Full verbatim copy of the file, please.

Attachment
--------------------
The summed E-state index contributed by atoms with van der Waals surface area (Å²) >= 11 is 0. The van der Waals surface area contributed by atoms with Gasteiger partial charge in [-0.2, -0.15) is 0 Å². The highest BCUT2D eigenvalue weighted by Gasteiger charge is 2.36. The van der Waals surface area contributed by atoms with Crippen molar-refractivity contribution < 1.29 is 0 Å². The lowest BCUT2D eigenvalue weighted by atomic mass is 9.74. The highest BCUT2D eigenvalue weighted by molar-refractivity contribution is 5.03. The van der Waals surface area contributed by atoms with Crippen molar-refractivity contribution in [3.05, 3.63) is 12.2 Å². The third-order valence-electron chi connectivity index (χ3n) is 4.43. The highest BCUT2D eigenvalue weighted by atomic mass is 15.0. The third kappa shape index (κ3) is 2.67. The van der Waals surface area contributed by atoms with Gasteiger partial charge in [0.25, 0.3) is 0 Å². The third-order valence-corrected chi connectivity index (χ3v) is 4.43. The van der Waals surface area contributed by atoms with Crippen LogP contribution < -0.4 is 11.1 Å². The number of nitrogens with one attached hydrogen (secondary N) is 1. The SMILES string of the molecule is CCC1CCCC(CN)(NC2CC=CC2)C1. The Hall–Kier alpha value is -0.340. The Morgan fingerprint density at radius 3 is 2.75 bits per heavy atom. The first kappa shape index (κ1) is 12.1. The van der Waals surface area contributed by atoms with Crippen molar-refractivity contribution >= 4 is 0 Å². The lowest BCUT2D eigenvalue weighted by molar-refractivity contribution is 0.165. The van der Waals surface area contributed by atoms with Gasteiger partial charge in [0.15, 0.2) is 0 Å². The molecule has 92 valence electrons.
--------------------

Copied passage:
The summed E-state index contributed by atoms with van der Waals surface area (Å²) >= 11 is 0. The van der Waals surface area contributed by atoms with Gasteiger partial charge in [-0.2, -0.15) is 0 Å². The highest BCUT2D eigenvalue weighted by Gasteiger charge is 2.36. The van der Waals surface area contributed by atoms with Crippen molar-refractivity contribution < 1.29 is 0 Å². The lowest BCUT2D eigenvalue weighted by atomic mass is 9.74. The highest BCUT2D eigenvalue weighted by molar-refractivity contribution is 5.03. The van der Waals surface area contributed by atoms with Crippen molar-refractivity contribution in [3.05, 3.63) is 12.2 Å². The third-order valence-electron chi connectivity index (χ3n) is 4.43. The highest BCUT2D eigenvalue weighted by atomic mass is 15.0. The third kappa shape index (κ3) is 2.67. The van der Waals surface area contributed by atoms with Gasteiger partial charge in [0.25, 0.3) is 0 Å². The third-order valence-corrected chi connectivity index (χ3v) is 4.43. The van der Waals surface area contributed by atoms with Crippen LogP contribution < -0.4 is 11.1 Å². The number of nitrogens with one attached hydrogen (secondary N) is 1. The SMILES string of the molecule is CCC1CCCC(CN)(NC2CC=CC2)C1. The Hall–Kier alpha value is -0.340. The Morgan fingerprint density at radius 3 is 2.75 bits per heavy atom. The first kappa shape index (κ1) is 12.1. The van der Waals surface area contributed by atoms with Crippen molar-refractivity contribution >= 4 is 0 Å². The lowest BCUT2D eigenvalue weighted by molar-refractivity contribution is 0.165. The van der Waals surface area contributed by atoms with Gasteiger partial charge in [0.15, 0.2) is 0 Å². The molecule has 92 valence electrons.